Bowing to Putin’s nuclear blackmail will make nuclear war more likely

Cars drive past electronic screens on the facade of a building showing an image of Russian President Vladimir Putin and a quote from his address to the Federal Assembly, in Moscow, Russia, February 29, 2024. REUTERS/Maxim Shemetov

Russia could respond with nuclear weapons if the West sends troops to Ukraine, Vladimir Putin has warned. In his annual State of the Nation address on February 29, the Russian dictator said any attempt to deploy Western troops in Ukraine “threatens a conflict with nuclear weapons and the destruction of civilization.”

This was the latest and most explicit in a series of nuclear threats made by Putin since he first ordered the full-scale invasion of Ukraine just over two years ago. When announcing the invasion, Putin warned against any Western intervention with promises of consequences “such as you have never seen in your entire history.” Four days later, he ordered Russia’s nuclear forces to be put on high alert.

Following Russia’s defeat in the March 2022 Battle of Kyiv, Putin sought to deter the West from arming Ukraine by promising a “lightning-fast” response and strongly hinting that he was ready to use nuclear weapons. “We have all the tools for this that no one else can boast of having,” he declared. “We won’t boast about it: We will use them if needed and I want everyone to know that. We have already taken all the decisions on this.”

Prior to this week’s statement, Putin’s most notorious nuclear threats came during a televised September 2022 address to announce Russia’s first mobilization since World War II. With the Russian army retreating in disarray in Ukraine, Putin referenced his country’s nuclear arsenal and vowed to use “all means at our disposal” to defend Russia. “This is not a bluff,” he declared.

Ukraine has repeatedly called Putin’s bluff, exposing the emptiness of the Russian dictator’s nuclear bluster. Just weeks after his September 2022 speech, the Ukrainian military liberated Kherson, the only regional capital captured by Russia since the start of the invasion and a city that Putin himself had just trumpeted as “forever Russian.” Rather than reaching for the nuclear button, Putin reacted to this embarrassing defeat by ordering his troops to quietly withdraw.

Russia has responded in similar fashion to setbacks in the Battle of the Black Sea. Kremlin officials have long sought to position Crimea as a red line for Russia, but this has not prevented Ukraine from damaging or sinking approximately one-third of the Russian Black Sea Fleet. This humiliation has not provoked a nuclear response from Putin. Instead, the bulk of his fleet has retreated from its traditional home port in occupied Crimea to the safety of Russia.

While Ukraine has refused to be intimidated by Putin’s nuclear blackmail, the same cannot be said for the West. Putin’s thinly veiled threats may appear crude and primitive, but there can be little doubt that they have been instrumental in fueling the crippling fear of escalation that has plagued Western decision-making ever since the first days of the invasion. This has led to the disastrously slow delivery of military aid to Ukraine and the outright denial of weapons systems that could have set the stage for a Ukrainian victory.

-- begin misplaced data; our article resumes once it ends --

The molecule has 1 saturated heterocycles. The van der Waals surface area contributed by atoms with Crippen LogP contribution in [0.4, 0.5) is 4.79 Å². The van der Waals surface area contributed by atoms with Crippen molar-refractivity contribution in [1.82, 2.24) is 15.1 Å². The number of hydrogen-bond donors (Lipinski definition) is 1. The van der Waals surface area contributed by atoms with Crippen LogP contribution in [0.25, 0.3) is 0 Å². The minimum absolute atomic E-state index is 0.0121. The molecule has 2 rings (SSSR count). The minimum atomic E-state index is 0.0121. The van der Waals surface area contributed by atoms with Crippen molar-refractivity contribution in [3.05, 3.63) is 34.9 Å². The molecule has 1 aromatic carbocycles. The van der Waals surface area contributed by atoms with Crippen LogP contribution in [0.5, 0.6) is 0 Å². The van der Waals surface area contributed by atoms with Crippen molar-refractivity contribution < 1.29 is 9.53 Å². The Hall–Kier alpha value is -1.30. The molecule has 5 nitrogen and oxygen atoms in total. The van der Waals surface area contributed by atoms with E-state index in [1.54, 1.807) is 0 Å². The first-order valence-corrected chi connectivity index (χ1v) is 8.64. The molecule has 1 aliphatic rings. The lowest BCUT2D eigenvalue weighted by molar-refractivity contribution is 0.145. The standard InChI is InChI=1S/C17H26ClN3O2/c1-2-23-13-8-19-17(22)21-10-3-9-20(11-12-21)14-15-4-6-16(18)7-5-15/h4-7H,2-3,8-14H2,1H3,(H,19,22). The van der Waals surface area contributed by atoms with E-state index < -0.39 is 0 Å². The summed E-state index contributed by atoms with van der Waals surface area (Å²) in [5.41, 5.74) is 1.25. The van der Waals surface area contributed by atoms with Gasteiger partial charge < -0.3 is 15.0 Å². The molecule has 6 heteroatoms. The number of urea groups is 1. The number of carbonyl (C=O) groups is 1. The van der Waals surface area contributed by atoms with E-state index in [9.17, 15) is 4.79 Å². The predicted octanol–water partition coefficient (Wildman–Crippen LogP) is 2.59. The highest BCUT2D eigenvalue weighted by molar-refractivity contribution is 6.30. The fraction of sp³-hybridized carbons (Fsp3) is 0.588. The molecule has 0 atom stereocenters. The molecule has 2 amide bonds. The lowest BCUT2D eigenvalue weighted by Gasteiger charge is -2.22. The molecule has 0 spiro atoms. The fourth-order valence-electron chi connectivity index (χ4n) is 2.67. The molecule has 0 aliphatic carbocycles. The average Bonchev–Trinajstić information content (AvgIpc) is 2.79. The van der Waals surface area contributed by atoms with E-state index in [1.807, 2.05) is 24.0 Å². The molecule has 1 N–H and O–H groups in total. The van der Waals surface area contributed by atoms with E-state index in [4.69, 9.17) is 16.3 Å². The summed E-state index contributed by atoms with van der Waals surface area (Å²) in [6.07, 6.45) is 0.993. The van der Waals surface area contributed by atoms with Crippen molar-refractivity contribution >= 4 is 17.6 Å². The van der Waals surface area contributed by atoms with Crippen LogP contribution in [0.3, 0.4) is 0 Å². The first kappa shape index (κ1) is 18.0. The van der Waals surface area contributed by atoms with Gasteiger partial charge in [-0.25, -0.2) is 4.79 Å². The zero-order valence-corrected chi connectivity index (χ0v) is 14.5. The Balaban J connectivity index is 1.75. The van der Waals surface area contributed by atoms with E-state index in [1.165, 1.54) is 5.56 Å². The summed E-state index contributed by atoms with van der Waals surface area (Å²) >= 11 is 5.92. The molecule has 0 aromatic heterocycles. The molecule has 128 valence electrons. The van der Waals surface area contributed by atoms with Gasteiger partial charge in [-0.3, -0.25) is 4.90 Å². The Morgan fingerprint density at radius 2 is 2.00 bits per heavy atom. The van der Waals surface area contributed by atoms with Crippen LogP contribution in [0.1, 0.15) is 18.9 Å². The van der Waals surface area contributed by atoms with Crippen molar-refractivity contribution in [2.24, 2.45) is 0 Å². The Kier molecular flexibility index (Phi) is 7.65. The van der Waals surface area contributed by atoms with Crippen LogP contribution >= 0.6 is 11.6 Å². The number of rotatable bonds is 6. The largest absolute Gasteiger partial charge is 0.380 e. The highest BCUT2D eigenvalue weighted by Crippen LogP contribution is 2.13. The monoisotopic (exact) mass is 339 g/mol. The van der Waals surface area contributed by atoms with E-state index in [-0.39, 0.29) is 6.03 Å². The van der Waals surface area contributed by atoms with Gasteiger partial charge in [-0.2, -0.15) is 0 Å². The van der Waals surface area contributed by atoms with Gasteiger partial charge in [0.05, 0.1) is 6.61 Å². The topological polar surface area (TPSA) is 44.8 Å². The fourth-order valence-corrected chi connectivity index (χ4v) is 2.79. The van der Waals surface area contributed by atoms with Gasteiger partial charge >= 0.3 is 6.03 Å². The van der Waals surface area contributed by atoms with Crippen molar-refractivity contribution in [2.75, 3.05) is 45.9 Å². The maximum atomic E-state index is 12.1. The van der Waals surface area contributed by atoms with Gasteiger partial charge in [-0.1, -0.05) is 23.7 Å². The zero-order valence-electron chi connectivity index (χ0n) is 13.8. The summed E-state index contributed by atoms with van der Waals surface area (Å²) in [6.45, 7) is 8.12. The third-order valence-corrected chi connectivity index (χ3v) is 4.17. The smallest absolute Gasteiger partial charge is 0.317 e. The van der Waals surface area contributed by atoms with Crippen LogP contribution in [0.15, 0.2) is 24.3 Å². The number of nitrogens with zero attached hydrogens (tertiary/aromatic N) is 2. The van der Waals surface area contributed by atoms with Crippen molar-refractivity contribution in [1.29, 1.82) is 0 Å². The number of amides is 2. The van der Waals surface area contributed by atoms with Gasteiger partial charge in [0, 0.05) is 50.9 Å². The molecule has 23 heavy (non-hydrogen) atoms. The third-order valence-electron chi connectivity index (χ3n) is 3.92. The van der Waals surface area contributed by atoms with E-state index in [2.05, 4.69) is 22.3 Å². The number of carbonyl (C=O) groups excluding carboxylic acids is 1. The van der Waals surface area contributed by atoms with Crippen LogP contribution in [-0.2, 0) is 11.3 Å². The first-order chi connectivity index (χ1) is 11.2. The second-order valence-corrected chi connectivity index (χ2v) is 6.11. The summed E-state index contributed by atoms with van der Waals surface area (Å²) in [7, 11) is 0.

Ukrainian President Volodymyr Zelenskyy has identified this Western fear of escalation as the single biggest obstacle to his country’s war effort. “Nothing has harmed our coalition more than this concept,” he commented in January 2024.

Unless this changes, the damage will not be limited to Ukraine. If the mere suggestion of a possible nuclear escalation is enough to deter the West from preventing Russia’s takeover of Ukraine, Putin will inevitably employ the same tactics against other countries. He is already openly portraying the current invasion as a sacred mission to reclaim “historically Russian lands.” With more than a dozen other countries also potentially qualifying as “historically Russian,” it is all too easy to image further invasions in the coming years accompanied by more of Putin’s thinly veiled nuclear threats.

Nor will the implications be restricted to Russia’s wars of aggression. On the contrary, fellow autocrats around the world will take note of Putin’s success in Ukraine and draw the logical conclusions for their own expansionist agendas. If nuclear intimidation works for Moscow, why not for Beijing or Pyongyang?

This has the potential to spark a dangerous arms race. If Russia manages to normalize nuclear intimidation as a foreign policy tool, numerous countries will soon be scrambling to acquire nuclear arsenals of their own. There are indications that this issue is already being discussed in some quarters. Speaking in February 2024, Polish Foreign Minister Radoslaw Sikorski warned that if additional US support for Ukraine is not forthcoming, “some countries will start hedging, and others will be considering developing their own nuclear weapons programs.”

By allowing themselves to be intimidated by Putin’s nuclear threats, Western leaders risk plunging the whole world into a dark new era of insecurity and aggression. Russia’s successful use of nuclear blackmail in Ukraine will transform attitudes toward nuclear weapons and undermine decades of nonproliferation efforts. Nukes will become an essential tool for any country that wishes to avoid being bullied by their neighbors. The potential for nuclear war will increase dramatically, as will the possibility of stray nukes falling into the hands of non-state actors.

Vladimir Putin’s decision to use nuclear intimidation as part of his Ukraine invasion is a reckless gamble that reflects his firm belief in Western weakness. Unless the West proves him wrong, the consequences for global security will be catastrophic.

Source: AtlanticCouncil